Water on Sand: Environmental Histories of the Middle East and North Africa

Water on Sand: Environmental Histories of the Middle East and North Africa

Water on Sand: Environmental Histories of the Middle East and North Africa

Water on Sand: Environmental Histories of the Middle East and North Africa

Synopsis

From Morocco to Iran and the Black Sea to the Red, Water on Sand rewrites the history of the Middle East and North Africa from the Little Ice Age to the Cold War era. As the first holistic environmental history of the region, it shows the intimate connections between peoples and environments and how these relationships shaped political, economic, and social history in startling and unforeseen ways. Nearly all political powers in the region based their rule on the management and control of natural resources, and nearly all individuals were in constant communion with the natural world. To grasp how these multiple histories were central to the pasts of the Middle East and North Africa, the chapters in this book evidence the power of environmental history to open up new avenues of scholarly inquiry.
From Morocco to Iran and the Black Sea to the Red, Water on Sand rewrites the history of the Middle East and North Africa from the Little Ice Age to the Cold War era. As the first holistic environmental history of the region, it shows the intimate connections between peoples and environments and how these relationships shaped political, economic, and social history in startling and unforeseen ways. Nearly all political powers in the region based their rule on the management and control of natural resources, and nearly all individuals were in constant communion with the natural world. To grasp how these multiple histories were central to the pasts of the Middle East and North Africa, the chapters in this book evidence the power of environmental history to open up new avenues of scholarly inquiry.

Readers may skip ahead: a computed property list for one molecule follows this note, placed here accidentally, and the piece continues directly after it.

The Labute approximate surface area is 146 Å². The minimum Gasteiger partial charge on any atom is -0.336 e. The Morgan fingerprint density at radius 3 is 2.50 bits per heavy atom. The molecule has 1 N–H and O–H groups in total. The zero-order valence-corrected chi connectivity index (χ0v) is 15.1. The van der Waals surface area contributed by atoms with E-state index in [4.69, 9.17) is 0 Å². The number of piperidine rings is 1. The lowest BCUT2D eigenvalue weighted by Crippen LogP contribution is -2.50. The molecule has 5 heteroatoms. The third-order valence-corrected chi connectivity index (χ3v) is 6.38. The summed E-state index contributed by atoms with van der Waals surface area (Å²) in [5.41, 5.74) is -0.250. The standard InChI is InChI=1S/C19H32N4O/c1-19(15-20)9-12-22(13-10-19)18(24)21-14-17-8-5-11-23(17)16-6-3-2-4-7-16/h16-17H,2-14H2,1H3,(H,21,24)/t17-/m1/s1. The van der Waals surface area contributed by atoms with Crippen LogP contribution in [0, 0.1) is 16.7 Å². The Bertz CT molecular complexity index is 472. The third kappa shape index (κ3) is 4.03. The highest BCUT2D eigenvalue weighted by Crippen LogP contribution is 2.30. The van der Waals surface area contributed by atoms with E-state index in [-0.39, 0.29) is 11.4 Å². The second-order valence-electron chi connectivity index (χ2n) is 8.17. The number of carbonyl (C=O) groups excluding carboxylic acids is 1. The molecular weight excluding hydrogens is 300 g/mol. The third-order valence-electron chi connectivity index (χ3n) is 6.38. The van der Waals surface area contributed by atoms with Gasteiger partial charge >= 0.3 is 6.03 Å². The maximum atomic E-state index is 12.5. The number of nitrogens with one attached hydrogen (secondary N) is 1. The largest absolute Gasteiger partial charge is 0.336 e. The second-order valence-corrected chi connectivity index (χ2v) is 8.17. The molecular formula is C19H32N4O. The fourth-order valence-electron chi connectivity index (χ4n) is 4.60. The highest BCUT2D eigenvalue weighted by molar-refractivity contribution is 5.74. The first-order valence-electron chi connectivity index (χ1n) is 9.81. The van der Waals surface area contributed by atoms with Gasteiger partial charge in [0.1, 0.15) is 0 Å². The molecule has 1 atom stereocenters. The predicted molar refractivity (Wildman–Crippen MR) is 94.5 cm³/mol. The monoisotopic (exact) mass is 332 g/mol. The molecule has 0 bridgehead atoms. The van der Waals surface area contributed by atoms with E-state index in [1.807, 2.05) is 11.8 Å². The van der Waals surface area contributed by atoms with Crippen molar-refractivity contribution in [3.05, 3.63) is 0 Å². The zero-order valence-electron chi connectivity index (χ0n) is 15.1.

Excerpt

Alan Mikhail

Our understanding of the global history of the environment necessarily advances through the study of local situations—how local populations deal with large-scale environmental change; how market integration affects the ecologies of specific locales; and how the movement of peoples, commodities, ideas, and microbes impacts areas far from their original homes. One of the gaping holes in the global story of the environment thus far has been the history of the Middle East and North Africa (MENA). Likewise, one of the gaping holes in the study of the mena has been the history of its environment. Yet from antiquity—if not earlier—the region has been the crucial zone of connection between Europe, the Mediterranean, and Africa on the one hand, and East, Central, South, and Southeast Asia on the other. It was an arena of contact where European and South Asian merchants traveled and conducted commerce, and where religious pilgrims from Mali to Malaysia came each year not only to visit Mecca and Medina but also to buy goods in the many bazaars in cities throughout the mena. Pastoral nomads moved from Northern India and Central Asia through Iran and into Anatolia. Ships carrying goods, peoples, vermin, and ideas sailed from India, China, and Southeast Asia to ports on the Red Sea and Persian Gulf. Beginning in the late medieval and early modern periods, the world from the western Mediterranean to China was characterized by intense circulation, interconnection, and movement. All the threads of these connections ran through the mena, with important environmental implications.

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